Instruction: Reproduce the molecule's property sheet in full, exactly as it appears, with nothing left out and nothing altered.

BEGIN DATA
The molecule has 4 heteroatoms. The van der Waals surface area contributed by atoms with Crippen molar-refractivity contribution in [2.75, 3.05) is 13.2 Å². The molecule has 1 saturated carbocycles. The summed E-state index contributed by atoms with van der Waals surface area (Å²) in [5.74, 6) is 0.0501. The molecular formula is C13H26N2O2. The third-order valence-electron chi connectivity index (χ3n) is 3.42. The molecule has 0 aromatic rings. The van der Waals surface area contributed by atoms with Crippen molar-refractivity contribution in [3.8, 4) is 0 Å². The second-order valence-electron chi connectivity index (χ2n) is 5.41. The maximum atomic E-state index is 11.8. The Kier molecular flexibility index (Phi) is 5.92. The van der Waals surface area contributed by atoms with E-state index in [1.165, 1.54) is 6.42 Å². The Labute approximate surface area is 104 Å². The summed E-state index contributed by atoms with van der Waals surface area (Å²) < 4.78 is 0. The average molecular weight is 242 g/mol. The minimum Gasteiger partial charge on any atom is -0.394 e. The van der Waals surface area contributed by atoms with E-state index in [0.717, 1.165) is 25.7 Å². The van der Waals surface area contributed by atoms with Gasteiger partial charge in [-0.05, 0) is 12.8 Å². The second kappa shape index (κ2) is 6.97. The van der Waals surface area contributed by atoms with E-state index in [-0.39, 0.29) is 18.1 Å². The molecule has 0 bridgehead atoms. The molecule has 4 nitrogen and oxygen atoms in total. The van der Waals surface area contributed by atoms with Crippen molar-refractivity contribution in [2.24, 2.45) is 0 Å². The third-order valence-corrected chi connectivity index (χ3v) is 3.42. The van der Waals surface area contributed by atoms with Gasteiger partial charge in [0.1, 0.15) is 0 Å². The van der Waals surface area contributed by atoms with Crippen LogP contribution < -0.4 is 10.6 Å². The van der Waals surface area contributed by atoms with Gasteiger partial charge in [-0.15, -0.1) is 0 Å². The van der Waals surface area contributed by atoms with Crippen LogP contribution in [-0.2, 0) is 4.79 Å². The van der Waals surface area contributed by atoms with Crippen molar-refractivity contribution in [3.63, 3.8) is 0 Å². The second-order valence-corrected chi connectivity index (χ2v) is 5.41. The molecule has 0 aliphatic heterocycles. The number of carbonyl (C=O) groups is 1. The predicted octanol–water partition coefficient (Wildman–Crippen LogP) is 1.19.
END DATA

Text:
The molecule has 4 heteroatoms. The van der Waals surface area contributed by atoms with Crippen molar-refractivity contribution in [2.75, 3.05) is 13.2 Å². The molecule has 1 saturated carbocycles. The summed E-state index contributed by atoms with van der Waals surface area (Å²) in [5.74, 6) is 0.0501. The molecular formula is C13H26N2O2. The third-order valence-electron chi connectivity index (χ3n) is 3.42. The molecule has 0 aromatic rings. The van der Waals surface area contributed by atoms with Crippen molar-refractivity contribution in [3.8, 4) is 0 Å². The second-order valence-electron chi connectivity index (χ2n) is 5.41. The maximum atomic E-state index is 11.8. The Kier molecular flexibility index (Phi) is 5.92. The van der Waals surface area contributed by atoms with E-state index in [1.165, 1.54) is 6.42 Å². The Labute approximate surface area is 104 Å². The summed E-state index contributed by atoms with van der Waals surface area (Å²) < 4.78 is 0. The average molecular weight is 242 g/mol. The minimum Gasteiger partial charge on any atom is -0.394 e. The van der Waals surface area contributed by atoms with E-state index in [0.717, 1.165) is 25.7 Å². The van der Waals surface area contributed by atoms with Gasteiger partial charge in [-0.05, 0) is 12.8 Å². The second kappa shape index (κ2) is 6.97. The van der Waals surface area contributed by atoms with E-state index in [-0.39, 0.29) is 18.1 Å². The molecule has 0 bridgehead atoms. The molecule has 4 nitrogen and oxygen atoms in total. The van der Waals surface area contributed by atoms with Crippen molar-refractivity contribution in [2.24, 2.45) is 0 Å². The third-order valence-corrected chi connectivity index (χ3v) is 3.42. The van der Waals surface area contributed by atoms with Gasteiger partial charge in [0.1, 0.15) is 0 Å². The van der Waals surface area contributed by atoms with Crippen LogP contribution < -0.4 is 10.6 Å². The van der Waals surface area contributed by atoms with Gasteiger partial charge in [-0.15, -0.1) is 0 Å². The van der Waals surface area contributed by atoms with Crippen LogP contribution in [-0.2, 0) is 4.79 Å². The van der Waals surface area contributed by atoms with Crippen molar-refractivity contribution in [3.63, 3.8) is 0 Å². The second-order valence-corrected chi connectivity index (χ2v) is 5.41. The molecule has 0 aliphatic heterocycles. The number of carbonyl (C=O) groups is 1. The predicted octanol–water partition coefficient (Wildman–Crippen LogP) is 1.19.